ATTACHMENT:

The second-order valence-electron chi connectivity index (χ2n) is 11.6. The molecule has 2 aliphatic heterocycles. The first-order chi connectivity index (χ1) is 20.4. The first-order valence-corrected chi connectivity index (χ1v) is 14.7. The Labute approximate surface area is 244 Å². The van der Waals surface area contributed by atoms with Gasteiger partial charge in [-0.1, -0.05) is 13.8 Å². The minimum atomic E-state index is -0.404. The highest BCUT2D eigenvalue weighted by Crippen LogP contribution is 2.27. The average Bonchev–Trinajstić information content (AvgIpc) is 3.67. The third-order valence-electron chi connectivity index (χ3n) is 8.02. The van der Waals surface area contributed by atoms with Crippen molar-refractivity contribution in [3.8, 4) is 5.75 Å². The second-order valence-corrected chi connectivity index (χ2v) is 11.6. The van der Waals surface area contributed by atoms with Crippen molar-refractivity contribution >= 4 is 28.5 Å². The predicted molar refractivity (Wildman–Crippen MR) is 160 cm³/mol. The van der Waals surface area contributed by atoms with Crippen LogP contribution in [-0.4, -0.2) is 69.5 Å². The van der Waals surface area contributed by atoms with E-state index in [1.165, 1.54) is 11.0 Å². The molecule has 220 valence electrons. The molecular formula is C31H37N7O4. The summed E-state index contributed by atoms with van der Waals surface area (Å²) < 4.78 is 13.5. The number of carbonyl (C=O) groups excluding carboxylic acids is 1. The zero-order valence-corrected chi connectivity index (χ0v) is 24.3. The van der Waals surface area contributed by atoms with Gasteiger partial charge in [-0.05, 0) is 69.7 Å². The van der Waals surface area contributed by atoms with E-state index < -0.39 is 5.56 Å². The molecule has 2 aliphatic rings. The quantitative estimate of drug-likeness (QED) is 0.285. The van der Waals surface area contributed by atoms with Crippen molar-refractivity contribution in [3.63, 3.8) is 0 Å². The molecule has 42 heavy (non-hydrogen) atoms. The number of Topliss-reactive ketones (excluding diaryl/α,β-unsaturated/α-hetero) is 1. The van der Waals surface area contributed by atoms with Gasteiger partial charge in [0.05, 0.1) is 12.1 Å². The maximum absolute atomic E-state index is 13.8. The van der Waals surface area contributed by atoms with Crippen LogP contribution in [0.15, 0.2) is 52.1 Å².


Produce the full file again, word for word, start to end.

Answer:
The second-order valence-electron chi connectivity index (χ2n) is 11.6. The molecule has 2 aliphatic heterocycles. The first-order chi connectivity index (χ1) is 20.4. The first-order valence-corrected chi connectivity index (χ1v) is 14.7. The Labute approximate surface area is 244 Å². The van der Waals surface area contributed by atoms with Gasteiger partial charge in [-0.1, -0.05) is 13.8 Å². The minimum atomic E-state index is -0.404. The highest BCUT2D eigenvalue weighted by Crippen LogP contribution is 2.27. The average Bonchev–Trinajstić information content (AvgIpc) is 3.67. The third-order valence-electron chi connectivity index (χ3n) is 8.02. The van der Waals surface area contributed by atoms with Crippen molar-refractivity contribution in [3.8, 4) is 5.75 Å². The second-order valence-corrected chi connectivity index (χ2v) is 11.6. The van der Waals surface area contributed by atoms with Crippen molar-refractivity contribution >= 4 is 28.5 Å². The predicted molar refractivity (Wildman–Crippen MR) is 160 cm³/mol. The van der Waals surface area contributed by atoms with Crippen LogP contribution in [-0.4, -0.2) is 69.5 Å². The van der Waals surface area contributed by atoms with E-state index in [1.165, 1.54) is 11.0 Å². The molecule has 220 valence electrons. The molecular formula is C31H37N7O4. The summed E-state index contributed by atoms with van der Waals surface area (Å²) < 4.78 is 13.5. The number of carbonyl (C=O) groups excluding carboxylic acids is 1. The zero-order valence-corrected chi connectivity index (χ0v) is 24.3. The van der Waals surface area contributed by atoms with Gasteiger partial charge in [-0.05, 0) is 69.7 Å². The van der Waals surface area contributed by atoms with E-state index < -0.39 is 5.56 Å². The molecule has 2 aliphatic rings. The quantitative estimate of drug-likeness (QED) is 0.285. The van der Waals surface area contributed by atoms with Crippen molar-refractivity contribution in [3.63, 3.8) is 0 Å². The molecule has 42 heavy (non-hydrogen) atoms. The number of Topliss-reactive ketones (excluding diaryl/α,β-unsaturated/α-hetero) is 1. The van der Waals surface area contributed by atoms with Gasteiger partial charge in [0.05, 0.1) is 12.1 Å². The maximum absolute atomic E-state index is 13.8. The van der Waals surface area contributed by atoms with Crippen LogP contribution in [0.15, 0.2) is 52.1 Å².